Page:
Priti Patel plans Greek-style clampdown on migrants

 Priti Patel plans Greek-style clampdown on migrants

Priti Patel is planning a Greek-style crackdown on migrants, with new restrictions on asylum seekers amid an escalating European crisis.

Channel migrants held in new purpose-built reception centres will have to obey strict rules or risk losing their right to claim asylum.

The Home Secretary plans to model the centres on the camps for asylum seekers being built by Greece, where migrants face routine checks on their movements along with curfews to prevent absconding.

“If they breach the rules, it could affect their asylum claim,” said a UK government source. “You would be told that you would have to be in by this time. That’s fair rules for operating if you provide food and accommodation. The Greeks have things like timings.”

Migrants could also be issued with “asylum apps” to track the progress of their applications on smartphones or computers in the centres. 

Ms Patel has been impressed by the way in which Greece has digitised its asylum application process from start to finish to track cases, speed up decisions and save millions on unnecessary paperwork.

It comes in the wake of the attempted bombing in Liverpool by a failed asylum seeker who was still in the UK seven years after his application was first rejected. Emad al-Swealmeen is understood to have had mental health problems that were exacerbated by the drawn-out process.

Speaking on a trip to the US, Ms Patel hailed Greece for taking a “very different” approach to that of the EU, including the controversial “pushback” tactics of turning boats back at sea.

“They have not decided to sit behind the EU block of competency,” said the Home Secretary, who earlier this week launched an attack on the EU’s open borders – the Schengen zone – for fuelling a “mass migration crisis” that has spurred a record surge in illegal Channel crossings.

More than 24,500 migrants have reached the UK already this year – nearly treble the total for the whole of 2020. That figure includes more than 5,000 in November, the highest monthly total ever, despite colder weather and riskier sea conditions.

In an exclusive interview with The Telegraph, Kyriakos Mitsotakis, the Greek prime minister, backed calls for tougher controls and warned that freedom of movement in the EU would be “finished” if leaders failed to ruthlessly protect the bloc’s borders.

“We will not just throw open the doors and let the migrants in,” he said. “EU leaders know that if that happens then Schengen is finished. Freedom of movement is finished. 

“Countries such as Sweden, Denmark, the Netherlands and others will simply throw up the borders. We need strong external borders.”

Alexander Lukashenko, the president of Belarus, has lured thousands of migrants from countries such as Iraq before forcing them to the borders with EU members Poland, Latvia and Lithuania. The situation on the border with Poland has reached crisis point in the last fortnight.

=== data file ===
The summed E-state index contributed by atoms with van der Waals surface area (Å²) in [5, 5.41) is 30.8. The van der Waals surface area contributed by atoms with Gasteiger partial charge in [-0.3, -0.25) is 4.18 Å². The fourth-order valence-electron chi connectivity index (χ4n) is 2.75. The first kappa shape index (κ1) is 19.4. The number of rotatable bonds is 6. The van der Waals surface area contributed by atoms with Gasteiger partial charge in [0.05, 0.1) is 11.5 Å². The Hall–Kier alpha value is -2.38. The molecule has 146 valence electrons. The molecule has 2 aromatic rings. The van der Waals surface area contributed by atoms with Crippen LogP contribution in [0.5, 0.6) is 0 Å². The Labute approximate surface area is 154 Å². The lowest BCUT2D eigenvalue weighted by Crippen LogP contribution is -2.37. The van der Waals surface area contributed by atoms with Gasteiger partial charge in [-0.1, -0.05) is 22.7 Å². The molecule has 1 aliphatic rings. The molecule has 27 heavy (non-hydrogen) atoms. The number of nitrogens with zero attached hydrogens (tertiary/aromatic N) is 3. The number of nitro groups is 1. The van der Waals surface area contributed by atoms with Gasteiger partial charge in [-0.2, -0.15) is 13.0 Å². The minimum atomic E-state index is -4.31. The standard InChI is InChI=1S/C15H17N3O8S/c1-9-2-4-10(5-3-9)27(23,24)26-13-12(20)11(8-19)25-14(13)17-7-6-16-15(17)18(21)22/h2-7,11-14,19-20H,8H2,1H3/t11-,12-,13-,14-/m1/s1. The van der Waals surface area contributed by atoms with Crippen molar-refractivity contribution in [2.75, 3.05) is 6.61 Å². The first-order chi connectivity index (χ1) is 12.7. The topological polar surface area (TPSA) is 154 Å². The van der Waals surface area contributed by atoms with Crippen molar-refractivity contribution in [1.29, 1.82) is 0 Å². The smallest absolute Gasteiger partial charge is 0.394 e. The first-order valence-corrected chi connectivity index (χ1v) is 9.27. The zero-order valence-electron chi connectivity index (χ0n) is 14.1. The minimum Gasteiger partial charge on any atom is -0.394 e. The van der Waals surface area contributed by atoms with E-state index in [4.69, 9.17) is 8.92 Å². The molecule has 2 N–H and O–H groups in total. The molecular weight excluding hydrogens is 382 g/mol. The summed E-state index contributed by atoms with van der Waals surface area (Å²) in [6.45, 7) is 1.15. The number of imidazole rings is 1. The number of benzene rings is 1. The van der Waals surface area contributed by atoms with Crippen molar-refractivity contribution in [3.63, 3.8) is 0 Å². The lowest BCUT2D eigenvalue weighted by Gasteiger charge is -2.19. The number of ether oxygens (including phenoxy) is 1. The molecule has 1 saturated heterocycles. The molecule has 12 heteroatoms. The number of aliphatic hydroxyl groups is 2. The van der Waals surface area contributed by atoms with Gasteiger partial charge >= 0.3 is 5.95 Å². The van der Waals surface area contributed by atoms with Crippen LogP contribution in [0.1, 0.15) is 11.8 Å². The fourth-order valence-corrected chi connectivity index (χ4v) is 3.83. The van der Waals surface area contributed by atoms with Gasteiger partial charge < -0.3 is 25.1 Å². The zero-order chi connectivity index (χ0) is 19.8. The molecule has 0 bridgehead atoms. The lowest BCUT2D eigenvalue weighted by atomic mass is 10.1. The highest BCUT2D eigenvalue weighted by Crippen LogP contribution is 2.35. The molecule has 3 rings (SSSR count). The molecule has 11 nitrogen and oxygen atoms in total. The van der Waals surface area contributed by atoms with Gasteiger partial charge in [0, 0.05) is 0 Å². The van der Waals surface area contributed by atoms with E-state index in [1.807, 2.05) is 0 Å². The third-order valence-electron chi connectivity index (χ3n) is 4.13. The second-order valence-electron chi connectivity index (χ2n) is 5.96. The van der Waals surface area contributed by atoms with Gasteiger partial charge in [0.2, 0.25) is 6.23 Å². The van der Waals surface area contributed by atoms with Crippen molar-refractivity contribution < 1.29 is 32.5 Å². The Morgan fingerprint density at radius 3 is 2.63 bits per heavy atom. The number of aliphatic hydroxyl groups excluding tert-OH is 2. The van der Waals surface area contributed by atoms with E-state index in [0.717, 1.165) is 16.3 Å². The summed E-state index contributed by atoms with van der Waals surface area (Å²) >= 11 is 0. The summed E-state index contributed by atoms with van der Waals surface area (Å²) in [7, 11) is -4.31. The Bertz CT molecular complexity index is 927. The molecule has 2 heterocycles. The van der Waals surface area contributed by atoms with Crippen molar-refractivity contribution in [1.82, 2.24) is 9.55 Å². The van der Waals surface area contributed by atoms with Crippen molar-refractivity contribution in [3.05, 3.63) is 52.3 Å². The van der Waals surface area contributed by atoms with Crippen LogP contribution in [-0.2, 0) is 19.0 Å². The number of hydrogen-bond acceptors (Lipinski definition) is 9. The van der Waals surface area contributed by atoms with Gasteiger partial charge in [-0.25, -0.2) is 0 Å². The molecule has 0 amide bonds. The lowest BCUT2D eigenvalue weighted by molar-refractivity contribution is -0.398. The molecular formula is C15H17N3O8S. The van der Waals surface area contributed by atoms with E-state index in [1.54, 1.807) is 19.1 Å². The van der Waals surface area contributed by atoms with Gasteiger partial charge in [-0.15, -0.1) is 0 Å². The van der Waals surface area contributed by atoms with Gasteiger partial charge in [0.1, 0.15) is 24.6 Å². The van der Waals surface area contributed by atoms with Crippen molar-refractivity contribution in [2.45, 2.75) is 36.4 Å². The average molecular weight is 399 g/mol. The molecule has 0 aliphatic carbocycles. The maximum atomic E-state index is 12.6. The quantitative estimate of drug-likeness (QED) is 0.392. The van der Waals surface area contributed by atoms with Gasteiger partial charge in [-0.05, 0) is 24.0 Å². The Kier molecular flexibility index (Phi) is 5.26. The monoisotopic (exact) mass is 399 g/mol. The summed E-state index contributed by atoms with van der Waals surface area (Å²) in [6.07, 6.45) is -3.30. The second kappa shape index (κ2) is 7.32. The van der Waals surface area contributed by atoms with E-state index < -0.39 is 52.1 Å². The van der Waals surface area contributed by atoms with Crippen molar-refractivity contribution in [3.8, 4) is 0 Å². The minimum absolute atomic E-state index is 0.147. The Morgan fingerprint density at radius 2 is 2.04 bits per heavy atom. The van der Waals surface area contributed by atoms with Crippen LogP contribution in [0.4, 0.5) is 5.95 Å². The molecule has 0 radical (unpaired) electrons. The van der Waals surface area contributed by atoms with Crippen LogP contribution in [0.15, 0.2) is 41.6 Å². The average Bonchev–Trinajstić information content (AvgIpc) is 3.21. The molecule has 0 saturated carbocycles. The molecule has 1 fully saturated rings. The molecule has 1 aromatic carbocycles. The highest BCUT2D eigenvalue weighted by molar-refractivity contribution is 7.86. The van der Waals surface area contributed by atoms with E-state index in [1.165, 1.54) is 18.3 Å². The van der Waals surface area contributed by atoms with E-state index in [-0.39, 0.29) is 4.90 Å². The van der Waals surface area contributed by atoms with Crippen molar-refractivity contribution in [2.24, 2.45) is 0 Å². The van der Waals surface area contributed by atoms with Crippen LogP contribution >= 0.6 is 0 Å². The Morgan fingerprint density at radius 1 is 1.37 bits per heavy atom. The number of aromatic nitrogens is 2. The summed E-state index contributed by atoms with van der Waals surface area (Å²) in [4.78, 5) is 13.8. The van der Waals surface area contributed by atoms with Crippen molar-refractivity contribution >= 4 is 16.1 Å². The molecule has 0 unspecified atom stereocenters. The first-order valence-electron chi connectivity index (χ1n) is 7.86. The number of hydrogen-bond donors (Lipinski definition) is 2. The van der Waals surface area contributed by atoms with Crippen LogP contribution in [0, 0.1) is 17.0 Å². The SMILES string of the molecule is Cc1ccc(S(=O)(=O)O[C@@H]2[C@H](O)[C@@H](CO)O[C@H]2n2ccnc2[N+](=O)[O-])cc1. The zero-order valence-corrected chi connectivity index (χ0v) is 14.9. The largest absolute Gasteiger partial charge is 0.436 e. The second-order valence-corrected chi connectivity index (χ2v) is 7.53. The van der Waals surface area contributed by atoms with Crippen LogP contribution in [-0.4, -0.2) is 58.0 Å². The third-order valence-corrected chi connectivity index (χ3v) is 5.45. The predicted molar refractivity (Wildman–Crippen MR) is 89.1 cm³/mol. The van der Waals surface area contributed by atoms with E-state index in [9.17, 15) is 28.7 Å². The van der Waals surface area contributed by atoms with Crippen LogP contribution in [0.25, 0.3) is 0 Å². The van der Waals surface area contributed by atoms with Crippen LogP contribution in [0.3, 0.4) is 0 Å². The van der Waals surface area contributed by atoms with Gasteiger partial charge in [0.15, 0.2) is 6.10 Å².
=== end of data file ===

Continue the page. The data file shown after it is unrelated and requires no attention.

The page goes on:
On Friday, it emerged that Germany has become a hub for migrants, with 60 per cent of those trying to cross the Channel entering France only on the day of their attempt. Crime gangs are basing migrants and dinghies in Germany before transporting them at night through Belgium and into France to cross the Channel.

“Germany has become the established base for criminal gangs and gangs matching [migrants to boats],” said a government source. The source warned that France was struggling to contain migrants who were becoming increasingly violent. Ms Patel has raised Germany’s role with her German counterpart.

It came as Emmanuel Macron, the French president, on Friday accused Britain of swinging “between partnership and provocation” over the flow of Channel migrants.

Speaking in northern France, Mr Macron said he would seek closer co-operation with the EU to stem the flow towards the coast but that there was a problem between London and Paris.

“We have the British, who oscillate between partnership and provocation,” he said. “We need to further strengthen collaboration. If those who want to join Britain have family there, it must be part of a family reunification. If they are smuggled, we have to break this system.

“We must take several actions – prevent the establishment of lasting camps, act to dismantle the smuggling networks and strengthen work with the countries of origin to prevent these flows.”

British officials are concerned, however, at the failure of France to deploy specialist forces to the northern coast as they did in 2015, when 3,500 elite Compagnie Republicaine de Securite with mobile hit squads were on the ground.

Only 200 extra reserve gendarme officers have been deployed so far under the £54 million deal between the UK and France to boost patrols and surveillance on northern French beaches.

In the summer, Ms Patel visited one of Greece’s first camps on the island of Samos, where asylum seekers are given 8pm curfews to return or face punishment for breaching the rules. Migrants can leave the camp only if they use their fingerprints to pass through steel turnstile checkpoints so the camp authorities know who is on site at all times.

Under international law, asylum seekers cannot be detained and must be free to leave, but Home Office officials believe they could impose conditions to prevent them from absconding. Migrants would be incentivised to comply because breaches could be taken into account as part of their asylum application. 

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